When you’ve gotten past the utter dichotomy of existence between God and man, perhaps the most practical way of seeing the inherent contrast is as between a Judge and a defendant. The job of a judge is to try the case based on the evidence and testimony presented before him, to reach a verdict, and (if the verdict is guilty) pronounce a just sentence. He is bound to uphold the law. The court (ideally) operates according to established lawful rules and procedures, not anarchy, prejudice, bribery, or personal opinion. (The fact that Yahweh Himself instituted all of the laws, rules, and procedures is beside the point for our purposes. He’s still got “rules” to follow. Because He cannot lie, He must live by His own word.) Further, the judge can be presumed to have the full authority of the government behind him.
The defendant (men as individuals, or mankind in general) finds himself standing before the judge because he has been accused of some crime. (No crime, no contact—at least in the context of satisfying the law.) It is therefore incumbent upon a defendant to either (1) demonstrate his innocence, (2) be prepared to pay the penalty, or (3) explain some reason why, though guilty, he should be pardoned. David looked at his life and knew that #1 wasn’t going to happen—for himself or anybody else: “Hear my prayer, O Yahweh; give ear to my pleas for mercy! In Your faithfulness answer me, in Your righteousness! Enter not into judgment with Your servant, for no one living is righteous before You.” (Psalm 143:1-2) But #2 would have meant his total and permanent separation from the God he loved, a fate he couldn’t bear to face. What amazes me is how many folks don’t think they’d mind being eternally separated from Yahweh, since He’s not particularly welcome in their daily lives anyway. Me? I’ve gotta go with David on this one: the very thought of being separated from Yahweh terrifies me, though I too realize that my sins have—under the law—consigned me to that horrible fate.
So there’s only one thing left to do: beg for mercy, as David did. I, of course, have a distinct advantage over David in this regard. For him, God’s mercy was theoretical, a matter of hope and trust in what amounted to some rather nebulous promises on God’s part. Mercy was assured, but how it was to be delivered wasn’t remotely clear. (See Exodus 20:6, for example, where Gods mercy is tied to our love for Him and our obedience to His commandments. But nobody was completely successful in literally keeping God’s commandments, so where did that leave us?) For me, on the other hand, the means of God’s mercy is a matter of historical record. Yahshua became the Lamb of God on our behalf, fulfilling the requirements of the Torah once and for all, and becoming the vehicle for Yahweh’s mercy toward fallen mankind. Of course, like any other vehicle, you have to get in if you hope to go anywhere.
The story of Job portrays a court case, of sorts—a strange one, for Job, the victim, becomes the defendant in a way, like a rape case in which the perp’s lawyers try to present the victim as a slut who “had it coming.” At issue is who was at fault for Job’s fall from prosperity. The narrator states from the outset that Satan—the adversary—was directly responsible. But why was he allowed to do all this damage to an ostensibly innocent man—seizing his wealth, killing his children, and afflicting him with physical torment? Job’s “friends” serve as the prosecutors. Their case is, in a nutshell, that Job must have sinned against Yahweh, and therefore his “punishment” is justified, making Yahweh Himself the perpetrator of Job’s woes. Job, for his part, remains stubbornly unwilling to blame Yahweh for any unfairness, though he maintains his innocence and can’t figure out what’s happened to him either. His defense is summed up thusly: “Though He slay me, yet will I trust Him. Even so, I will defend my own ways before Him. He also shall be my salvation [you guessed it: Yâshuw`ah], for a hypocrite could not come before Him.” (Job 13:15-16)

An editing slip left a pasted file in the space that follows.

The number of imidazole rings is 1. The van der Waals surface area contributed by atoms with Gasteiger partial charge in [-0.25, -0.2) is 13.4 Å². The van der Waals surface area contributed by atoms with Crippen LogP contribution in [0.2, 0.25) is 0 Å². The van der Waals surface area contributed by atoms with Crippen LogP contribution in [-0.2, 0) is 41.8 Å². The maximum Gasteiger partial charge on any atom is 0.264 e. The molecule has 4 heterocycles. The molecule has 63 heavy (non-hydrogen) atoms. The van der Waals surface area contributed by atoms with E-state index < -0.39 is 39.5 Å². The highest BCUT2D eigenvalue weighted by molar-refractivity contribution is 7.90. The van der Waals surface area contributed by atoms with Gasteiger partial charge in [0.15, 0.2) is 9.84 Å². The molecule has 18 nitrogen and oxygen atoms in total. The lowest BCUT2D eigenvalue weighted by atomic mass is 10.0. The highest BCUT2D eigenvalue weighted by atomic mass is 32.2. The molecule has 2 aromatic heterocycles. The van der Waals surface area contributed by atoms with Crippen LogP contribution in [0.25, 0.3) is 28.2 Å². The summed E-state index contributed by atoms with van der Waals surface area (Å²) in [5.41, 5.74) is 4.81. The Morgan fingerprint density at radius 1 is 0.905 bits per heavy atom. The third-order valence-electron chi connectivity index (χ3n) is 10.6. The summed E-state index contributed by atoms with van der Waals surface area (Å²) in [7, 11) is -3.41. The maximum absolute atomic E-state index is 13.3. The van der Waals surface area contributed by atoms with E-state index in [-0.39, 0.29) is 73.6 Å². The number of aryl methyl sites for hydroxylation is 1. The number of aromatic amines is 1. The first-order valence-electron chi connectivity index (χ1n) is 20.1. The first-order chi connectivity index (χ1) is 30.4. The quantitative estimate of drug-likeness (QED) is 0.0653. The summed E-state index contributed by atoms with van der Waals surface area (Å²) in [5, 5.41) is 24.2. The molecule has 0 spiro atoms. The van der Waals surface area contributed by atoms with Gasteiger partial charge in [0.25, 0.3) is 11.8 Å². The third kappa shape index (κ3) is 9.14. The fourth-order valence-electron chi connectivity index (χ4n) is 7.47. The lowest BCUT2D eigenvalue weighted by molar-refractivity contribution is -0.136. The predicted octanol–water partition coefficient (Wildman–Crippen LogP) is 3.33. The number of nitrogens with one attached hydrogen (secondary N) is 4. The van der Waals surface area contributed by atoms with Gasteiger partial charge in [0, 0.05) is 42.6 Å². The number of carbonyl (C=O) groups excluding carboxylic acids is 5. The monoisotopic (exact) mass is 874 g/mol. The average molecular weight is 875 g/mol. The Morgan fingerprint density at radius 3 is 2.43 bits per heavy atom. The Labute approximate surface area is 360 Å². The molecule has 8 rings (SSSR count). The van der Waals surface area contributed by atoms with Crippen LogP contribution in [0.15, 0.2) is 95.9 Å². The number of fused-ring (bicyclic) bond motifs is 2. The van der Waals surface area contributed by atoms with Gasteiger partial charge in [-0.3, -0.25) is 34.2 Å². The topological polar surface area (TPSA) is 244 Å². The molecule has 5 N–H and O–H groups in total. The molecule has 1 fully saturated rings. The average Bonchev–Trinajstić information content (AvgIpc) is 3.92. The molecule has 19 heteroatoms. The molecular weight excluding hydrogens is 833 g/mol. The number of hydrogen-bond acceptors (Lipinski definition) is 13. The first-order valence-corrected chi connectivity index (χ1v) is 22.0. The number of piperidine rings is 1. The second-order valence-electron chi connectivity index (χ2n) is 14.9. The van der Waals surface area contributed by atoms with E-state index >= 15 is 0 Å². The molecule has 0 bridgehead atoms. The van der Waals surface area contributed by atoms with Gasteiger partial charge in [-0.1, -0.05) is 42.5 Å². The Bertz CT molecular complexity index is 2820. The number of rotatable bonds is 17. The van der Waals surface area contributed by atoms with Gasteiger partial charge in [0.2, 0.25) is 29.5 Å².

While all of us have sinned, the very first verse of the account describes Job as one who was “blameless and upright,” who “feared God and shunned evil.” So it would seem that if Job was singled out for the wrath of Yahweh, then we’re all in deep spit, and not just in the afterlife either, but now, in this world. But our experience tells us this just isn’t so. Many really bad men live to ripe old ages, and die peacefully in their sleep. So after all the arguments had been presented about why Job might have been singled out like this, the Judge, Yahweh, bangs His gavel and proceeds to set the record straight.
“Then Yahweh answered Job out of the whirlwind and said: ‘Who is this that darkens counsel by words without knowledge?” He’s addressing Job (the victim) but He’s speaking about his prosecutors (or is that, persecutors?), Eliphaz, Zophar, and Bildad. He’s basically saying, “Shut up, all of you. I’m going to ask Job some questions that will help him understand what’s going on, ’cause you guys are nowhere close.” “Dress for action like a man; I will question you, and you make it known to me. Where were you when I laid the foundation of the earth? Tell me, if you have understanding. Who determined its measurements—surely you know! Or who stretched the line upon it? On what were its bases sunk, or who laid its cornerstone, when the morning stars sang together and all the sons of God shouted for joy?’” No matter how “good” he was, it was obvious to Job and everybody else that when faced with questions like these, he was out of his depth. Is this what is would take—for someone to be with God at creation, to in fact be God—for the trials we face in life to be undeserved?